by Pat MacIntosh, Alberta Health Services
A month of school is now behind us and I don’t know about you, but I need some new ideas for healthy lunch options.
I try and avoid pre-packaged lunch and snack items as they are high in fat, salt and sugar (and expensive!). I want something that is quick, appealing to kids, affordable, and most importantly healthy. After all, a brain that is fueled with healthy foods throughout the day is a learning brain.
For healthy drinks I always send a water bottle to school so my kids have access to water all day long. Water is the best choice for hydration. I also use the school milk program. Another option is to send milk from home in a cold thermos. Kids don’t need juice; it is better to eat the fruit instead of drinking it. If you do offer juice, make sure it is 100-percent unsweetened – and limit to one juice box a day. Avoid sugary drinks such as fruit drinks or punches and sports drinks. These sugar-filled drinks have very few nutrients and replace healthy choices.
If you are looking for healthy lunch choices it is best to start with Canada’s Food Guide and choose foods from all four food groups.
Vegetables and Fruits: send two to three choices to cover both lunch and snacks. Kid-friendly favorites are carrot sticks, cherry tomatoes, sliced cucumber or peppers, or vegetables cooked into soups and stews. Add a fruit such as apple slices (with or without cinnamon), cut up mango or melon, a mandarin orange, or fruit cups packed in juice – not syrup.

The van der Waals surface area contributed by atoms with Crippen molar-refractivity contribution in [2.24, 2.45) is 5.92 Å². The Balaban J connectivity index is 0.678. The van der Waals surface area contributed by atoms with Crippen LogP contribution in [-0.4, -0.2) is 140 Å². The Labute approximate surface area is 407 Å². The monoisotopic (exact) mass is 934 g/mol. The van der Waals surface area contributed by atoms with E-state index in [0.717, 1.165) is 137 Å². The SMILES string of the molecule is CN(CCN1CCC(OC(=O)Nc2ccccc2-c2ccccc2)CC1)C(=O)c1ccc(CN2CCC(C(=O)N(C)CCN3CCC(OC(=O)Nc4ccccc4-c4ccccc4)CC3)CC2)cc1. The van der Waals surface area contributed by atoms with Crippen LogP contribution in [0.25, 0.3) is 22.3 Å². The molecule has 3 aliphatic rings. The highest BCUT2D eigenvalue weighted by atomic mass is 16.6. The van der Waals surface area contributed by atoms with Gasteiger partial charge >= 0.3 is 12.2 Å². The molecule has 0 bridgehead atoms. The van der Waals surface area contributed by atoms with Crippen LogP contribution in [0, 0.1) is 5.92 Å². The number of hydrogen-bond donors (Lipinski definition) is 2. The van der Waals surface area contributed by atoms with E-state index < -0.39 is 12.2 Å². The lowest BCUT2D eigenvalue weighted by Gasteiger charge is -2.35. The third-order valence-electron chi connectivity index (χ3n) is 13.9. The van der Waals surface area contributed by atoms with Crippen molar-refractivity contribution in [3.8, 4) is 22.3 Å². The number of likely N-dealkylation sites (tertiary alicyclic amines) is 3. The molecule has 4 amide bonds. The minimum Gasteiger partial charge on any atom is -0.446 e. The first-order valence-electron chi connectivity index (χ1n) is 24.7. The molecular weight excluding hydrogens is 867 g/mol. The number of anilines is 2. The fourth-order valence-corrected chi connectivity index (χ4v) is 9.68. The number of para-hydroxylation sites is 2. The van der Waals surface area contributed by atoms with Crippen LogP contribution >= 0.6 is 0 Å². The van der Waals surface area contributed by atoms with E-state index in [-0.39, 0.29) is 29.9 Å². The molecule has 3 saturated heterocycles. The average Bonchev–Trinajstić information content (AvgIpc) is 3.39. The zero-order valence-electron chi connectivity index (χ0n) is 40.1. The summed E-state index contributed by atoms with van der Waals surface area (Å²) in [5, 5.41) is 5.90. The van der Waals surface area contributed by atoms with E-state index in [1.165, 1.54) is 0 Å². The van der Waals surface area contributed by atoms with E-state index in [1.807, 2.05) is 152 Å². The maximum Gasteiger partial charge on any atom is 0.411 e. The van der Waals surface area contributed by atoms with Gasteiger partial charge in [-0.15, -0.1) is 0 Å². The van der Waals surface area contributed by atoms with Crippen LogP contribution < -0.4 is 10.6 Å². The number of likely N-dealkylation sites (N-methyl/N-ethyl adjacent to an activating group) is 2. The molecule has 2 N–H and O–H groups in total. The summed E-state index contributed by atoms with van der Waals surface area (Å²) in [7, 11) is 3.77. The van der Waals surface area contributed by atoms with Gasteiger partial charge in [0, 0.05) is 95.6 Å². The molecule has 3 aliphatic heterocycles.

Grain Products: stick with whole grain or whole wheat choices but variety is the key. Instead of the same old sandwiches try a pita or wrap once in a while. Whole wheat crackers or noodles are also kid favorites. A small homemade size muffin can be a sweet treat once in a while.
Milk and Alternatives: add low fat milk, cheese strings or cut up hard cheese, and yogurt to the lunch kit to help your child get the two to four servings they need each day. Mix yogurt with fruit for variety. I also make a homemade version of a snack type lunch in a sectioned container for the kids. It includes cheese, whole grain crackers and a boiled egg. I also add baby carrots and cut up strawberries as other “finger foods”.
Meats and Alternatives: kid-friendly choices include peanut butter (or soy butter for nut-free schools), boiled egg, brown beans or black or kidney beans, roasted turkey or chicken strips or other cooked meat.
Leftovers work well for lunches. To save time in the morning, I like to pack them into lunch containers right after supper. Homemade pizza and roast chicken pieces can be kept cold with an icepack. Leftover meat can be served cold in sandwiches, pitas or wraps. Cut up meats such as chicken, turkey, and beef or beans can be mixed with cooked noodles or rice and made into cold salads. Leftover soups, stews, pastas, and casseroles can be heated in the morning and kept hot in a thermos.
Healthy foods such as these will help keep kids fueled throughout the day. Include your kids in the planning of their lunches to come up with other healthy choices. For more information go to: www.healthyeatingstartshere.ca. and search recipes.
Pat MacIntosh is a Registered Dietitian with Alberta Health Services, Nutrition Services. She can be reached by e-mail, [email protected].